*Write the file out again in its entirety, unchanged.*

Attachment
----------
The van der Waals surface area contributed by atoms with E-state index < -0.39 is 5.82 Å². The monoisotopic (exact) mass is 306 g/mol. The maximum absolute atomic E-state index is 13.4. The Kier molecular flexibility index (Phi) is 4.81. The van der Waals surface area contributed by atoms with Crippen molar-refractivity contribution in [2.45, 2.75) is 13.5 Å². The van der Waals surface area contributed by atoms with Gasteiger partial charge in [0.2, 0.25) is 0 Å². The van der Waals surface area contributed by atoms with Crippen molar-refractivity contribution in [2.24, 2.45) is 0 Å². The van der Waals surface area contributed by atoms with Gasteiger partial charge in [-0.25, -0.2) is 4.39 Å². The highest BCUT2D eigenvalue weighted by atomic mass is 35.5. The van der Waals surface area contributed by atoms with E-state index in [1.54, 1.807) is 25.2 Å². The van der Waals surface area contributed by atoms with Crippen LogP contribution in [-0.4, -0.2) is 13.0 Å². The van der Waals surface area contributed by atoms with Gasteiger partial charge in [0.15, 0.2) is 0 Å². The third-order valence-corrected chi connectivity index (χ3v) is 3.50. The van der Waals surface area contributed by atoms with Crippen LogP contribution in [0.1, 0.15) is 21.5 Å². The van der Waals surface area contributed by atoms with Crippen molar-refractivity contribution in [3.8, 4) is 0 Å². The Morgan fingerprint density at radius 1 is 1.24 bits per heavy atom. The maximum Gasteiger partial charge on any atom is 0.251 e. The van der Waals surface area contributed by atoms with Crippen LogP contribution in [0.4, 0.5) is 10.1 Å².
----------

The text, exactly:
The van der Waals surface area contributed by atoms with E-state index < -0.39 is 5.82 Å². The monoisotopic (exact) mass is 306 g/mol. The maximum absolute atomic E-state index is 13.4. The Kier molecular flexibility index (Phi) is 4.81. The van der Waals surface area contributed by atoms with Crippen molar-refractivity contribution in [2.45, 2.75) is 13.5 Å². The van der Waals surface area contributed by atoms with Gasteiger partial charge in [0.2, 0.25) is 0 Å². The van der Waals surface area contributed by atoms with Crippen molar-refractivity contribution in [2.24, 2.45) is 0 Å². The van der Waals surface area contributed by atoms with Gasteiger partial charge in [-0.25, -0.2) is 4.39 Å². The highest BCUT2D eigenvalue weighted by atomic mass is 35.5. The van der Waals surface area contributed by atoms with E-state index in [1.54, 1.807) is 25.2 Å². The van der Waals surface area contributed by atoms with Crippen LogP contribution in [-0.4, -0.2) is 13.0 Å². The van der Waals surface area contributed by atoms with Gasteiger partial charge in [0.15, 0.2) is 0 Å². The third-order valence-corrected chi connectivity index (χ3v) is 3.50. The van der Waals surface area contributed by atoms with Crippen LogP contribution in [0.1, 0.15) is 21.5 Å². The van der Waals surface area contributed by atoms with Crippen molar-refractivity contribution in [3.8, 4) is 0 Å². The Morgan fingerprint density at radius 1 is 1.24 bits per heavy atom. The maximum Gasteiger partial charge on any atom is 0.251 e. The van der Waals surface area contributed by atoms with Crippen LogP contribution in [0.4, 0.5) is 10.1 Å².